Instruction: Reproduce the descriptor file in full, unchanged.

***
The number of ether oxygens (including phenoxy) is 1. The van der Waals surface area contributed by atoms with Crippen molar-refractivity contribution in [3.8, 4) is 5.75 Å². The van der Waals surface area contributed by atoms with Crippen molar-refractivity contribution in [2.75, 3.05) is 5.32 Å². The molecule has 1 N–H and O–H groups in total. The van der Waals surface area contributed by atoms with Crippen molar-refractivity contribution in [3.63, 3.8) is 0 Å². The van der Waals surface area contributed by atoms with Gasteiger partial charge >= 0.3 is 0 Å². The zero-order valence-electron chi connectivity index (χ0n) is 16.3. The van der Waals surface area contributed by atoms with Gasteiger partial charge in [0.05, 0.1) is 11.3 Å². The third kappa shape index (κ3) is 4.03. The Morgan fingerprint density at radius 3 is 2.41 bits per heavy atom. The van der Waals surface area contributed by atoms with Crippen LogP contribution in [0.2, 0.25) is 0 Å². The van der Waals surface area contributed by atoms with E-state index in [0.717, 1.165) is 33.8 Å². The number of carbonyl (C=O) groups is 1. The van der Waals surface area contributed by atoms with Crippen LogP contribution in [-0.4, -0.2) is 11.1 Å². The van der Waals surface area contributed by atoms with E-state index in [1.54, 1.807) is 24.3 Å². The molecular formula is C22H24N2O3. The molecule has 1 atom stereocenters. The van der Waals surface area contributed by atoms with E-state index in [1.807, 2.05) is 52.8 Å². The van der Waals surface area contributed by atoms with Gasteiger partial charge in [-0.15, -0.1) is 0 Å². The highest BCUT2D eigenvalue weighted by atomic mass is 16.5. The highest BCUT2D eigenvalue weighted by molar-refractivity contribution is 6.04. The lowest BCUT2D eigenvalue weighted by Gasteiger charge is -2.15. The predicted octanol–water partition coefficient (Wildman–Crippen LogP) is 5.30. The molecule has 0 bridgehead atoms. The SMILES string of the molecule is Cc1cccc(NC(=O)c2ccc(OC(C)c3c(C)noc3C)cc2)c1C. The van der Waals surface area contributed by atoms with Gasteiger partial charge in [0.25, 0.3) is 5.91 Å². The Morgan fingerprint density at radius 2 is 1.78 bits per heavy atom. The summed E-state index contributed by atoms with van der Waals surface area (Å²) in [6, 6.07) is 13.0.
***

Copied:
The number of ether oxygens (including phenoxy) is 1. The van der Waals surface area contributed by atoms with Crippen molar-refractivity contribution in [3.8, 4) is 5.75 Å². The van der Waals surface area contributed by atoms with Crippen molar-refractivity contribution in [2.75, 3.05) is 5.32 Å². The molecule has 1 N–H and O–H groups in total. The van der Waals surface area contributed by atoms with Crippen molar-refractivity contribution in [3.63, 3.8) is 0 Å². The van der Waals surface area contributed by atoms with Gasteiger partial charge >= 0.3 is 0 Å². The zero-order valence-electron chi connectivity index (χ0n) is 16.3. The van der Waals surface area contributed by atoms with Gasteiger partial charge in [0.05, 0.1) is 11.3 Å². The third kappa shape index (κ3) is 4.03. The Morgan fingerprint density at radius 3 is 2.41 bits per heavy atom. The van der Waals surface area contributed by atoms with Crippen LogP contribution in [0.2, 0.25) is 0 Å². The van der Waals surface area contributed by atoms with E-state index in [0.717, 1.165) is 33.8 Å². The number of carbonyl (C=O) groups is 1. The van der Waals surface area contributed by atoms with Crippen LogP contribution in [-0.4, -0.2) is 11.1 Å². The van der Waals surface area contributed by atoms with E-state index in [1.54, 1.807) is 24.3 Å². The molecular formula is C22H24N2O3. The molecule has 1 atom stereocenters. The van der Waals surface area contributed by atoms with E-state index in [1.807, 2.05) is 52.8 Å². The van der Waals surface area contributed by atoms with Gasteiger partial charge in [-0.15, -0.1) is 0 Å². The highest BCUT2D eigenvalue weighted by atomic mass is 16.5. The highest BCUT2D eigenvalue weighted by molar-refractivity contribution is 6.04. The lowest BCUT2D eigenvalue weighted by Gasteiger charge is -2.15. The predicted octanol–water partition coefficient (Wildman–Crippen LogP) is 5.30. The molecule has 0 bridgehead atoms. The SMILES string of the molecule is Cc1cccc(NC(=O)c2ccc(OC(C)c3c(C)noc3C)cc2)c1C. The van der Waals surface area contributed by atoms with Gasteiger partial charge in [0.25, 0.3) is 5.91 Å². The Morgan fingerprint density at radius 2 is 1.78 bits per heavy atom. The summed E-state index contributed by atoms with van der Waals surface area (Å²) in [6, 6.07) is 13.0.